DP TOK course outline

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Welcome to Theory of Knowledge!
 
“The important thing is not to stop questioning. Curiosity has its own reason for existing.” – Albert Einstein
 
INTRODUCTION
 
Welcome to the IB Theory of Knowledge course! The theory of knowledge course is a core element which all Diploma Program students undertake. It encourages students to think about the nature of knowledge, to reflect on the process of learning in all the subjects they study as part of their Diploma Program course, and to make connections across them. TOK is a course about critical thinking and inquiring into the process of knowing, rather than about learning a specific body of knowledge. The TOK course examines how we know what we claim to know.
 
ACADEMIC / CURRICULUM GOALS
 
As described by the IB subject guide,
 
AIMS:
 
The aims of the Diploma Program Theory of Knowledge course are to: 
 
Make connections between a critical approach to the construction of knowledge, the academic disciplines and the wider world;
Develop an awareness of how individuals and communities construct knowledge and how this is critically examined;
Develop an interest in the diversity and richness of cultural perspectives and an awareness of personal and ideological assumptions;
Critically reflect on their own beliefs and assumptions, leading to more thoughtful, responsible and purposeful lives;
Understand that knowledge brings responsibility which leads to commitment and action.
 
OBJECTIVES:
 
Further to these it is expected that by the end of the TOK course, students will be able to:
  • Identify and analyze the various kinds of justifications used to support knowledge claims;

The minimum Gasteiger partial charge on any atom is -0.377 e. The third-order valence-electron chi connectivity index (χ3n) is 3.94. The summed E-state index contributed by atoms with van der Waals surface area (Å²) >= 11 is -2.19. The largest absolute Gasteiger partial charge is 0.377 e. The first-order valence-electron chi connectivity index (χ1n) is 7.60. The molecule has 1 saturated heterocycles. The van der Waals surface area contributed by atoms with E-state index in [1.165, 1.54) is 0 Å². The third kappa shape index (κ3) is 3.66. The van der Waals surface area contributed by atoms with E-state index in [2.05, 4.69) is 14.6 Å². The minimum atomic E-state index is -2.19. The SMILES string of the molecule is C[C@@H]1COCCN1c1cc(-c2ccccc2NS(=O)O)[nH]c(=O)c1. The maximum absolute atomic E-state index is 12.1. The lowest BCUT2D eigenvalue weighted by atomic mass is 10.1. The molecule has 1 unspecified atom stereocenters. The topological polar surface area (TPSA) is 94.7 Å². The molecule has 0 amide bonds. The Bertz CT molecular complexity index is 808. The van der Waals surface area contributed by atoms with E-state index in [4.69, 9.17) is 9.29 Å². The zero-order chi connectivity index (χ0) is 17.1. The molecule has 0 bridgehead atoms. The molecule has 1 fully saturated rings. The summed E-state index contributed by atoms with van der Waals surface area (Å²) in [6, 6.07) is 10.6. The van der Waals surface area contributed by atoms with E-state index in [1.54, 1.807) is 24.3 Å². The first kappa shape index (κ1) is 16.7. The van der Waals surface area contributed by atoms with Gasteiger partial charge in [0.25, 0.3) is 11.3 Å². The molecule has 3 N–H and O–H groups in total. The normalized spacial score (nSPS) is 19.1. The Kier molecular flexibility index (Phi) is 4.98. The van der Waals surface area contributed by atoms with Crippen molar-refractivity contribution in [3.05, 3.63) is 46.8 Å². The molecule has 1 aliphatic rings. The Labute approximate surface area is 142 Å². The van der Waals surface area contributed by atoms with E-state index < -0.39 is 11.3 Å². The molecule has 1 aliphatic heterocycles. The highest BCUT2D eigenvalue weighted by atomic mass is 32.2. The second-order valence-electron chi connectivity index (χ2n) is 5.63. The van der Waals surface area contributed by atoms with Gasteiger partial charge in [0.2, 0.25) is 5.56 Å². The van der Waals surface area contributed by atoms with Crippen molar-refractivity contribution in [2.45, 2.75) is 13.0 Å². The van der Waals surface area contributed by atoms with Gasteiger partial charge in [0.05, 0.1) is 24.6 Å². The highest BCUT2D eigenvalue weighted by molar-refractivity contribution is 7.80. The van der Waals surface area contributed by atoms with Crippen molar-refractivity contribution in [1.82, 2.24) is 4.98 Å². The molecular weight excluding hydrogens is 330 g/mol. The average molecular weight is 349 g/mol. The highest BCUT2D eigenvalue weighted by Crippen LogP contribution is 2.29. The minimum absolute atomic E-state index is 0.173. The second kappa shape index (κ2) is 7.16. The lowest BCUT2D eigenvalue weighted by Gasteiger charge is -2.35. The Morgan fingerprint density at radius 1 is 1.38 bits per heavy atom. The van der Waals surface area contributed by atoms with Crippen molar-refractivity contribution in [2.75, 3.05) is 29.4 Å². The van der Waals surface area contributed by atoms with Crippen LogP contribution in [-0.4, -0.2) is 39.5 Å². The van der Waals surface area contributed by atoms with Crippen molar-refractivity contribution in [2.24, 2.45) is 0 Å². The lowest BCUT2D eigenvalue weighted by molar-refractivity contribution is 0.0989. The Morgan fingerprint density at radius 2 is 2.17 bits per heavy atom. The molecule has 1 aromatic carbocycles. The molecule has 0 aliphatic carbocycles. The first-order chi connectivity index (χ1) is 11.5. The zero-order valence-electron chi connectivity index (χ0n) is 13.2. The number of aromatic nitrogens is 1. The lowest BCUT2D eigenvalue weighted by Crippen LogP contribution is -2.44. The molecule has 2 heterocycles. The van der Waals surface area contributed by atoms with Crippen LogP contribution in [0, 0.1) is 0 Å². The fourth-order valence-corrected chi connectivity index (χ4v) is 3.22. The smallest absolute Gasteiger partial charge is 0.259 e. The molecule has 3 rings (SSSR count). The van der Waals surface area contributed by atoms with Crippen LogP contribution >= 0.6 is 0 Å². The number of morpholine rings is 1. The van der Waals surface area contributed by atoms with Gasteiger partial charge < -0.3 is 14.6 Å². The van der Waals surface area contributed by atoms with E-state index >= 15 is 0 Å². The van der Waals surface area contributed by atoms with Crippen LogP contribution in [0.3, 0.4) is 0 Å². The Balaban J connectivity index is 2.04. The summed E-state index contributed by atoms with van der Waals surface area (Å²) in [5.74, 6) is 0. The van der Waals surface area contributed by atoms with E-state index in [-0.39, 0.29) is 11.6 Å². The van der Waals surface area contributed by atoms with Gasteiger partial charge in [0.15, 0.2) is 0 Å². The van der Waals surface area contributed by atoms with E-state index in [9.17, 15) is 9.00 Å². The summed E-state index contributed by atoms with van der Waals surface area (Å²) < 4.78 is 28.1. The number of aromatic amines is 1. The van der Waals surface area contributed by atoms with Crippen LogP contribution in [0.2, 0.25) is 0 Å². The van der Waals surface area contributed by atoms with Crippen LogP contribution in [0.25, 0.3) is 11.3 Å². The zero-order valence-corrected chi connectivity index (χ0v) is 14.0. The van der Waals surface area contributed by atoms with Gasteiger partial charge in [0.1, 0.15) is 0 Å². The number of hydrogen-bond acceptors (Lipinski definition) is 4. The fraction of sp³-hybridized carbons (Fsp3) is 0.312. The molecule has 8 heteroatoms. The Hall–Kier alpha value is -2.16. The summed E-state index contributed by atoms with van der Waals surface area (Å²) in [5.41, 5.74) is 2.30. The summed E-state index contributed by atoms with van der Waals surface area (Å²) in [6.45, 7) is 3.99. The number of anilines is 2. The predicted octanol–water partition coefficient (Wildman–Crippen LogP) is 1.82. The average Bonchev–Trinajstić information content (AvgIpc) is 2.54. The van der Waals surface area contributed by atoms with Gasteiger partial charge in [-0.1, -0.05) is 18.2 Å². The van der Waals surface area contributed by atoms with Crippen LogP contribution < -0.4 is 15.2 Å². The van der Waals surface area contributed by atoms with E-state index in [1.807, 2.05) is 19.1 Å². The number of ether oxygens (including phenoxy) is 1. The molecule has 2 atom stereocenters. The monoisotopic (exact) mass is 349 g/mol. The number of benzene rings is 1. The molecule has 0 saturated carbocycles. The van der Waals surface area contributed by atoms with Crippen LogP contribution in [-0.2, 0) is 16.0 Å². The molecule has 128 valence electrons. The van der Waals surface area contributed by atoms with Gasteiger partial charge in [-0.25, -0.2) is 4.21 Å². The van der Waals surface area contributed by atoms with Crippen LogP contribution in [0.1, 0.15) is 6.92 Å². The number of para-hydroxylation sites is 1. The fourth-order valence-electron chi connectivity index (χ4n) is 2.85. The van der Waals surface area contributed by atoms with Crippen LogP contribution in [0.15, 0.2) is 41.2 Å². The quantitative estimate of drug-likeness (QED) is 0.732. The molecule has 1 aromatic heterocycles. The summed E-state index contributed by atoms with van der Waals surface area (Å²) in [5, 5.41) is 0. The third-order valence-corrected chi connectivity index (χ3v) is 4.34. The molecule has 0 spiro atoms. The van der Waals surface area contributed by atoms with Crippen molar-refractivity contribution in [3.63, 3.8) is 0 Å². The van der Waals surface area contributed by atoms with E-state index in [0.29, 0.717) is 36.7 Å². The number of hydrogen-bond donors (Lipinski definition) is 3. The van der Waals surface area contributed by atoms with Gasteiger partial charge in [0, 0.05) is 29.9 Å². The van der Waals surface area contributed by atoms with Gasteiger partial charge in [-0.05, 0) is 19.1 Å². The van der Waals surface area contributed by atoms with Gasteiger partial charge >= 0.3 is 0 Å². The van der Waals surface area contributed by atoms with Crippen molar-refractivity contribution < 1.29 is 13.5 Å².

• Formulate, evaluate and attempt to answer knowledge questions;
  • Examine how academic disciplines/areas of knowledge generate and shape knowledge;
  • Understand the roles played by ways of knowing in the construction of shared and personal knowledge;
  • Explore links between knowledge claims, knowledge questions, ways of knowing and areas of knowledge;
  • Demonstrate an awareness and understanding of different perspectives and be able to relate these to one’s own perspective;
  • Explore real-life/contemporary issues from a TOK perspective.
COURSE DESCRIPTION AND CONTENT
 
As the IB Subject Guide (2015) states:
 
TOK plays a special role in the Diploma Program by providing an opportunity for students to reflect on the nature of knowledge. The task of TOK is to emphasize connections between areas of knowledge and link them to the knower in such a way that the knower can become aware of his or her own perspectives and those of the various groups whose knowledge he or she shares. TOK, therefore, explores both the personal and shared aspects of knowledge and investigates the relationships between them. The raw material of TOK is knowledge itself. Students think about how knowledge is arrived at in the various disciplines, what the disciplines have in common and the differences between them. The fundamental question of TOK is “how do we know that?” The answer might depend on the discipline and the purpose to which the knowledge is put. TOK explores methods of inquiry and tries to establish what it is about these methods that makes them effective as knowledge tools. In this sense TOK is concerned with knowing about knowing.
 
At the center of the course is the idea of knowledge questions. Knowledge questions are questions about knowledge, and contain the following features:
 
Knowledge questions are questions about knowledge. Instead of focusing on specific content, they focus on how knowledge is constructed and evaluated. In this sense, knowledge questions are a little different from many of the questions dealt with in the subject classrooms. In this way, they are considered second-order questions in TOK.
 
Knowledge questions are open in the sense that there are a number of plausible answers to them. Dealing with open questions is a feature of TOK. Many students encountering TOK for the first time are struck by this apparent difference from many of the other classes in their school experience. Many find the lack of a single “right” answer slightly disorienting. In a TOK question it is perfectly conceivable that the answers differ. What is important is that the analysis is thorough and that there are good reasons to back it up. It is possible that both conclusions are true as different interpretations of key ideas account for the different conclusions or that the weighting of different factors in the argument differ.
 
The TOK course also identifies eight specific ways of knowing (WOKs). They are: 
 
• language • sense perception • emotion • reason • imagination • faith • intuition • memory. 
 
Students must explore a range of WOKs. It is suggested that studying four of these eight in depth would be appropriate.